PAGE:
Just in time for the midterm elections, Donald Trump has some bad news for 1.8 million Americans: he wants to scrap the pay raise they were scheduled to receive.
President Donald Trump announced Thursday that he was canceling pay raises for most federal employees that had been set to go into effect in January, citing government budget concerns.In a letter to House and Senate leaders, Trump wrote that he'd decided "across-the-board" pay raises as well as locality pay raises for civilian federal workers in 2019 would be frozen.
The president justified the move by arguing, "We must maintain efforts to put our nation on a fiscally sustainable course."
This was almost certainly the wrong way to defend a misguided policy.
In terms of the fiscal debate, the nation isn't on an especially "fiscally sustainable course," not because of modest pay increases for federal workers, but because Trump and congressional Republicans just approved a $1.5-trillion tax cut package, which disproportionately benefited the wealthy and big corporations.
GOP policymakers made no effort to offset the cost of the tax breaks, which is why even the White House projects a $1.1 trillion deficit in the next fiscal year, and an additional $8 trillion in cumulative deficits added to the national debt over the next 10 years.
These are the same Republican officials who also passed significant spending increases, including the boost in military spending that Trump routinely exaggerates.
All of which makes today's White House a little tough to stomach. "We must maintain efforts to put our nation on a fiscally sustainable course"? Exactly which efforts are being "maintained"? Trump and his cohorts have blown a hole in the budget; they're poised to run some of the largest non-recession deficits in American history; and the president has decided public-sector workers should sacrifice their raises in order to shield tax breaks for billionaires.
Politico's report on Trump's decision added, "Under Trump's policy, roughly 1.8 million people won't get an automatic pay boost next year, including Border Patrol and ICE agents."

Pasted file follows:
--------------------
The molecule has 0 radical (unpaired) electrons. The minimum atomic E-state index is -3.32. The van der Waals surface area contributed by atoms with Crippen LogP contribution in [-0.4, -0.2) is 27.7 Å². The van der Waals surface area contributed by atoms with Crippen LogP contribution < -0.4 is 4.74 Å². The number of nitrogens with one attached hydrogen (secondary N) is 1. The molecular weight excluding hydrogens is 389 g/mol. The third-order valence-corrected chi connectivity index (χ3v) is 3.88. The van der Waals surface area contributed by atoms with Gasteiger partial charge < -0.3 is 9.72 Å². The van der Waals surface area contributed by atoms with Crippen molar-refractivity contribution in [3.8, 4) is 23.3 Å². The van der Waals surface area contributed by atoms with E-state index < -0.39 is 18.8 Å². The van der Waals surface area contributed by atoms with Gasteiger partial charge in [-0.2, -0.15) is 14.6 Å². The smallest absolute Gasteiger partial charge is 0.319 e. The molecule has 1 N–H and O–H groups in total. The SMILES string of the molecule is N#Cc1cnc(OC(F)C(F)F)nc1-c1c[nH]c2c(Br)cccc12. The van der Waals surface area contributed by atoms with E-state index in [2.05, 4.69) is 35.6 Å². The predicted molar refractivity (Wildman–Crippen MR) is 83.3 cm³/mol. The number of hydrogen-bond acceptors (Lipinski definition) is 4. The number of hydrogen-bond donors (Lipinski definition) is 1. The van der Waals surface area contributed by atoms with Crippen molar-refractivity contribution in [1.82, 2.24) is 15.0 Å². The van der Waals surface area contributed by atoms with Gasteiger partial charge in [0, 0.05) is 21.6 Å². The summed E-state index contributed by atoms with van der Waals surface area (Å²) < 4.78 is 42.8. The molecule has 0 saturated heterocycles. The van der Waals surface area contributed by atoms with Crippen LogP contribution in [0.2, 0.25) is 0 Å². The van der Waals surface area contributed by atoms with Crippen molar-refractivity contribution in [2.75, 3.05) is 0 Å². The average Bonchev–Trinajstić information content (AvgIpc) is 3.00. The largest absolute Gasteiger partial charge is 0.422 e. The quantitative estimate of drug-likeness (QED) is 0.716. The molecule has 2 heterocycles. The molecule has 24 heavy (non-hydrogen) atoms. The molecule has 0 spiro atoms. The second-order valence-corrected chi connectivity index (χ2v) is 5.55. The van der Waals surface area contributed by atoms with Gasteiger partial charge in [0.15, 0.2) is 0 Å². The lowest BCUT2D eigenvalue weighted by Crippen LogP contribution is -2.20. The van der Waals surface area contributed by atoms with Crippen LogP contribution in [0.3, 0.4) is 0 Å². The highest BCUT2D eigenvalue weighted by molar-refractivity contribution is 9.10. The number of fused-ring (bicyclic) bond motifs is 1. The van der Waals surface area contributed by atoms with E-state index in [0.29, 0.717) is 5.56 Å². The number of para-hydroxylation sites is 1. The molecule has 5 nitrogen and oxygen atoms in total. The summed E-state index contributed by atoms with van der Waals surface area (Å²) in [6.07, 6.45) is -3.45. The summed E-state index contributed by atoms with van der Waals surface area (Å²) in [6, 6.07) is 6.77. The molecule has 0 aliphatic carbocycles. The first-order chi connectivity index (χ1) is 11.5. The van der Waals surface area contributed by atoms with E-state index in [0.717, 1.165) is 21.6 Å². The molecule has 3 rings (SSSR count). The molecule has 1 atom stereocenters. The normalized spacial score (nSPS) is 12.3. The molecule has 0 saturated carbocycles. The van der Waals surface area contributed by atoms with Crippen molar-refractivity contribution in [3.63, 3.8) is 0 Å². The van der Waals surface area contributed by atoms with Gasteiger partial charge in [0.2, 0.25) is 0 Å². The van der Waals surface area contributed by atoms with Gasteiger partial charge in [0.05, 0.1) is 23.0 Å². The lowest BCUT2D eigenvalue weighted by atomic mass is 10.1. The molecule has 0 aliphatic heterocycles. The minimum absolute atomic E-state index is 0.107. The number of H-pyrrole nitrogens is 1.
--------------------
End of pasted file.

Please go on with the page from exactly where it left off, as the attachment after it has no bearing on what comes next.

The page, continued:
Just last week, the president hosted an event telling Border Patrol and ICE agents how much he "appreciates" them. I wonder whether they'll feel appreciated when their paychecks fail to keep up with inflation.
It's worth emphasizing that Trump's announcement today may not be the final word on the subject. Government Executive reported this afternoon, "The announcement comes weeks after the Senate included a 1.9 percent pay increase for federal workers in one of its minibus spending bills, and after the House in its own legislation did not broach the issue of federal compensation, effectively endorsing the pay freeze. Next week, both chambers will begin negotiations to iron out the differences between the two versions of the spending package. If Congress chooses to adopt the Senate's proposed pay increase, that would effectively override Trump's pay freeze."
In other words, the fight isn't over just yet.
Postscript: Keep an eye on the actions of Republican members of Congress who represent a lot of federal workers. (Virginia's Barbara Comstock, I'm looking in your direction.) GOP incumbents are already facing electoral headwinds ahead of this year's midterms, but with a Republican president scrapping scheduled raises for nearly 2 million Americans -- for no good reason -- I expect vulnerable GOP lawmakers to push back aggressively in the hopes of rescuing their careers.